6:50 AM Here’s a happy surprise. I had breakfast yesterday with my good friend Timothy Grubbs of Broadman and Holman and we talked in detail about the revision of my grammar Learn to Read New Testament Greek. We talked about setting up a website for teachers where they can download exams and quizzes and a page for students where they can access additional exercises (with an answer key) and audio files. As anyone who has written a textbook can attest, having a book go into a third edition is a nice serendipity. I plan to do most of the revising this summer while teaching 6 weeks of beginning Greek.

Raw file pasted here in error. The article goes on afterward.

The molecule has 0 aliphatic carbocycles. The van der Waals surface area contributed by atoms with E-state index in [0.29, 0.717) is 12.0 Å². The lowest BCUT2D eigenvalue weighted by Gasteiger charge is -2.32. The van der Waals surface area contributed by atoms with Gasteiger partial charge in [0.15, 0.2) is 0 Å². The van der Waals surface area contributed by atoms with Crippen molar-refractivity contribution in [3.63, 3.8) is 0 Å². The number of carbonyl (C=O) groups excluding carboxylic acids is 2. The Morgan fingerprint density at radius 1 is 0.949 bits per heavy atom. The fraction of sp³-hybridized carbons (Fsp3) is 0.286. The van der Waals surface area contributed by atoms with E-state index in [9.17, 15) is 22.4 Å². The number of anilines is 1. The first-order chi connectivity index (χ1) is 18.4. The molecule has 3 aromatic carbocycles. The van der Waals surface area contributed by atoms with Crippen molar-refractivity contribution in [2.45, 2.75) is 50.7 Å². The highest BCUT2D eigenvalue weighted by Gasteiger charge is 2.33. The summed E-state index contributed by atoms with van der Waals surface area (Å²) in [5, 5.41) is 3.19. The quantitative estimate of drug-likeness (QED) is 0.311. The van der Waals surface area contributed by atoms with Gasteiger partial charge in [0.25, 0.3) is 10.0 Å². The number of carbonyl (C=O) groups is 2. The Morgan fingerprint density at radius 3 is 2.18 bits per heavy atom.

6:45 AM I had two meetings in my office yesterday with students wanting advice about Ph.D. programs. I love to chat with scholars-in-the-making about my experience and offer any suggestions I can, but one of the most important things I emphasize is the difference between full-time academic work and full-time pastoral ministry. There are many parallels between them but they are, in my opinion, two different callings. An academic Ph.D. may mean a Phenomenal Dud unless there is divine leading and illumination, so we had better be sensitive from the outset to the leading of the Holy Spirit in terms of our life’s work. And, if the Lord has indeed called us to a lifetime of academic work, our doctoral dissertation will be the least important book we ever write. It will be (or at least should be) the foundation on which a lifetime of research and writing will be built. So we chatted about the differences between a university Ph.D. and a seminary Ph.D. and the primary importance one should attach to one’s mentor. After all, Christian education is essentially likeness education (as Jesus taught in Luke 6:40). So be careful whom you choose as your Ph.D. advisor – chances are you’ll become just like him or her!